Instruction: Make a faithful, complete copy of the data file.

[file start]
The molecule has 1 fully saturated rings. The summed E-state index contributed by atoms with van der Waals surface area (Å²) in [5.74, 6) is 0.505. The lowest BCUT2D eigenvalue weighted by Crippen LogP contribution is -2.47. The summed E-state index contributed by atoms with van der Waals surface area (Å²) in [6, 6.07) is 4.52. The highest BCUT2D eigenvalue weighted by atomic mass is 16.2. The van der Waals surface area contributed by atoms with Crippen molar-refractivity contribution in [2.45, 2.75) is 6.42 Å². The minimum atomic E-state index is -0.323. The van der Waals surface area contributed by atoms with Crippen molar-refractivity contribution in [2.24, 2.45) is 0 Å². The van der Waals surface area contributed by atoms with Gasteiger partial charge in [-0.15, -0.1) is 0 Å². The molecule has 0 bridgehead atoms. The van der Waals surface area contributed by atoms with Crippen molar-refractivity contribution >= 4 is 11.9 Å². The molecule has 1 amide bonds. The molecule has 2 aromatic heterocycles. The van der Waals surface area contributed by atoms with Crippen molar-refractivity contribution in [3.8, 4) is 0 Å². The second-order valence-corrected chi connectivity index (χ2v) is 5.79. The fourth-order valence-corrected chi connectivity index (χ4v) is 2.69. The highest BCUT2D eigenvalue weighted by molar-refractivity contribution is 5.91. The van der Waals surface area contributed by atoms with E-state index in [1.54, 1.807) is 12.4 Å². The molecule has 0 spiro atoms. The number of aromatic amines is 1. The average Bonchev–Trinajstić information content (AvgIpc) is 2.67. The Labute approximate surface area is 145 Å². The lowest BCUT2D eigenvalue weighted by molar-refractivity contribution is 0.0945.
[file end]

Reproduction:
The molecule has 1 fully saturated rings. The summed E-state index contributed by atoms with van der Waals surface area (Å²) in [5.74, 6) is 0.505. The lowest BCUT2D eigenvalue weighted by Crippen LogP contribution is -2.47. The summed E-state index contributed by atoms with van der Waals surface area (Å²) in [6, 6.07) is 4.52. The highest BCUT2D eigenvalue weighted by atomic mass is 16.2. The van der Waals surface area contributed by atoms with Crippen molar-refractivity contribution in [2.45, 2.75) is 6.42 Å². The minimum atomic E-state index is -0.323. The van der Waals surface area contributed by atoms with Crippen molar-refractivity contribution in [2.24, 2.45) is 0 Å². The van der Waals surface area contributed by atoms with Gasteiger partial charge in [-0.15, -0.1) is 0 Å². The molecule has 0 bridgehead atoms. The van der Waals surface area contributed by atoms with Crippen molar-refractivity contribution >= 4 is 11.9 Å². The molecule has 1 amide bonds. The molecule has 2 aromatic heterocycles. The van der Waals surface area contributed by atoms with Crippen molar-refractivity contribution in [3.8, 4) is 0 Å². The second-order valence-corrected chi connectivity index (χ2v) is 5.79. The fourth-order valence-corrected chi connectivity index (χ4v) is 2.69. The highest BCUT2D eigenvalue weighted by molar-refractivity contribution is 5.91. The van der Waals surface area contributed by atoms with E-state index in [1.54, 1.807) is 12.4 Å². The molecule has 0 spiro atoms. The number of aromatic amines is 1. The average Bonchev–Trinajstić information content (AvgIpc) is 2.67. The Labute approximate surface area is 145 Å². The lowest BCUT2D eigenvalue weighted by molar-refractivity contribution is 0.0945.